from the beginning, values were just so hard for me. Because I love color. I’m looking at a mountain that’s in the distance. But in the Smokies, the mountains are pretty close up, you don’t have the distance of mountains that you do in the West. Because you’re if you’re in them, you know, and, and I’m sitting here looking at a mountain that’s green, but yet it needs to go into the distance and, and then the things in front of them are even greener into the city. So there’s this just pushing the color might be seen thing but I’m also using my head and knowing what atmosphere does and making it a little bluer in the distance. I don’t always see that. And so it’s studying the scene a lot more squinting, really squinting down, I can then see value. And it’s a simple thing, but it’s taught me a whole lot.
Eric Rhoads 42:30
Yeah, makes a big difference. Yes, a huge difference. Now, one of the things that you find that you have to work on the most when you when you’re working with students,
Podcast Guest 42:47
A lot of patience. I mean, it’s just so much fun and they’re excited. And I find that a lot of times students will be saying Excited about painting, they forget that they’re there to learn. And I would really, really highly suggest to anybody that takes a workshop is to sometimes put the paintbrush down and really observe what’s being taught. And then it’s just a delight. It’s it’s what happens when you’re in a plein air event or you’re at the plein air convention and so many people are painting and the subjects are the same, but yet each person’s personality as an artist comes out. And they’re all different.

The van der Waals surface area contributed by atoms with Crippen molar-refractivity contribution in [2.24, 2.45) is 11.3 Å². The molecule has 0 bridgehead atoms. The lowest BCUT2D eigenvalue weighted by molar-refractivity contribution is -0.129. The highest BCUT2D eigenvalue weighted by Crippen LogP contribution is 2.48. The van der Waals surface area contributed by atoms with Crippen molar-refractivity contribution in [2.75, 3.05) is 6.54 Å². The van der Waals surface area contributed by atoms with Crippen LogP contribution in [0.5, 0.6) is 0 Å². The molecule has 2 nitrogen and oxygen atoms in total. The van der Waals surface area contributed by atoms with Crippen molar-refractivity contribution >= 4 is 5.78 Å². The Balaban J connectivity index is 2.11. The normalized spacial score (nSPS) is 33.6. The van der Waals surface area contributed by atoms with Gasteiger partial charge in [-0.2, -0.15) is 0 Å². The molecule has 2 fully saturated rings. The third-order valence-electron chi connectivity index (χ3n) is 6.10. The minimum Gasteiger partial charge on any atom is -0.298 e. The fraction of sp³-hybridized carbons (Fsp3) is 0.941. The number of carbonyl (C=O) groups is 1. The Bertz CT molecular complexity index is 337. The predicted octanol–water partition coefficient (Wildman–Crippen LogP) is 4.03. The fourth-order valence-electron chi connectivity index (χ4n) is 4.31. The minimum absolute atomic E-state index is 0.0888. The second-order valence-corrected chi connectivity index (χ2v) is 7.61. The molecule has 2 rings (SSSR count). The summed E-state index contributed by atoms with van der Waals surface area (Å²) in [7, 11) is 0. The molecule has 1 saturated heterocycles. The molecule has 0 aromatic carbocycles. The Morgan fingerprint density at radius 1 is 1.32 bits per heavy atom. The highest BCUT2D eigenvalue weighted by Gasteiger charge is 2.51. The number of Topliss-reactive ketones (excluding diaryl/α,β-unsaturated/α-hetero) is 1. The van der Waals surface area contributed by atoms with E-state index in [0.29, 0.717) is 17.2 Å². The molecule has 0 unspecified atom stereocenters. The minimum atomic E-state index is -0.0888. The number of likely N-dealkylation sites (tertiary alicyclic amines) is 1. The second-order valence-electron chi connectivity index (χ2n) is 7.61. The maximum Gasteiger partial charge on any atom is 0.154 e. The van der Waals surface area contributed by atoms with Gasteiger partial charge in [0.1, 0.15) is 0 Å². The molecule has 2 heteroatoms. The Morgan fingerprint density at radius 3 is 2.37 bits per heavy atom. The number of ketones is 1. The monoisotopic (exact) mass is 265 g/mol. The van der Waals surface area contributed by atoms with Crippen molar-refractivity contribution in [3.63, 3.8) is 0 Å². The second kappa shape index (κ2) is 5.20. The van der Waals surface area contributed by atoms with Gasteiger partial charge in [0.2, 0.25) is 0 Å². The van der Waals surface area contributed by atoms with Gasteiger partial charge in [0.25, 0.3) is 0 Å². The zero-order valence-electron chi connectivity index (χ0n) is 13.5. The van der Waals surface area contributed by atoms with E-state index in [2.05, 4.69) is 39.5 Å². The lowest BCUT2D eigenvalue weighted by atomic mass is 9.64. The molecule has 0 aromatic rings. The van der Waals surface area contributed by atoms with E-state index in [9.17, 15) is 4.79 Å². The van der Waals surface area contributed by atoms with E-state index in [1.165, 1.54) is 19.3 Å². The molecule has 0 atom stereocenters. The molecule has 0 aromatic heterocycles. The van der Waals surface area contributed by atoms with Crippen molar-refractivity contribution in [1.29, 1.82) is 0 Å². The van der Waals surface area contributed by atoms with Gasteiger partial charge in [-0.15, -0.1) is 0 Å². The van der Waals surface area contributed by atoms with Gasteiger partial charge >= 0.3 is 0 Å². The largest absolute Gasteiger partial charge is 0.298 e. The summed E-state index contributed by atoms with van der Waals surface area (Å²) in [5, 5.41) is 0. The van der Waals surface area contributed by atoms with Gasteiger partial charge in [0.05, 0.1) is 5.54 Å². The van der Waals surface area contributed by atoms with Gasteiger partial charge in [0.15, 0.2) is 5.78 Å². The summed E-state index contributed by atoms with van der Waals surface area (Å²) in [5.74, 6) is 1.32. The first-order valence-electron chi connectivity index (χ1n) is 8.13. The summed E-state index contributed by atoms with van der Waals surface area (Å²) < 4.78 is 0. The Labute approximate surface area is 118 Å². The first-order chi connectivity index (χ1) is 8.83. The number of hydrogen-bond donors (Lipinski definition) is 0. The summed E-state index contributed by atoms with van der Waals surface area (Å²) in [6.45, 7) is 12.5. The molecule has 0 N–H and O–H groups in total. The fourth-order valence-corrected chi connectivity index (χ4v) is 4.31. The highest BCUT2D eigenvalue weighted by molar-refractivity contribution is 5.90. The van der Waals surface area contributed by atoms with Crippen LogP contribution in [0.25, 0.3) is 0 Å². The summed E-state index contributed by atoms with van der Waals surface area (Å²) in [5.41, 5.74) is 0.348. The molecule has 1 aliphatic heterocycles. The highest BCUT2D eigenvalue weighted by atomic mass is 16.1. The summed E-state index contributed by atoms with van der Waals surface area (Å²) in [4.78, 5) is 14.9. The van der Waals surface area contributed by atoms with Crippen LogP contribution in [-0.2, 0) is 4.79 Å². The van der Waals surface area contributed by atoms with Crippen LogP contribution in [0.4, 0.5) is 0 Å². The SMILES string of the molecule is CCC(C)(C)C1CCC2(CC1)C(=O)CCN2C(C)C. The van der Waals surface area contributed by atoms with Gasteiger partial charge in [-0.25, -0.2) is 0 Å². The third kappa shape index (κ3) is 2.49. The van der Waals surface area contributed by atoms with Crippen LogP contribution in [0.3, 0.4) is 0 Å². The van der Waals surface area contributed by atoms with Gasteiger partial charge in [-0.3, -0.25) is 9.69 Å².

Eric Rhoads 43:47
That’s what I love. And when when when I’m at the plein air convention or at in the Adirondacks or fall color week or any of those events. I can be standing next to 25 other people painting the same scene. And as I walked down the path, not one of them is the same I mean, every single composition is different. Everybody’s got their own vision. I I think that’s the most exciting thing about it.
Podcast Guest 44:14
Abbott agree. I would so agree. I used to go to workshops and would just come on my way home devastated that, now I’ve learned a completely new way of painting. And I thought I was doing okay before I went, and then you know, all this new information comes to me. Now I go to a workshop, and my one go is to see what one thing I come away with. That will make me more Cathy. Then maybe that teacher that I was watching Or painter that I was observing, and trying to take the pressure off myself to, to realize that each little tidbit wherever they come from is making me more me as a painter. And all the sudden that made so much sense to me. I want my paintings to be unique. And that that took a while but and I still have to tell myself that every day but, but just to walk away from each one with an aha moment is ago for me. Wow, that’s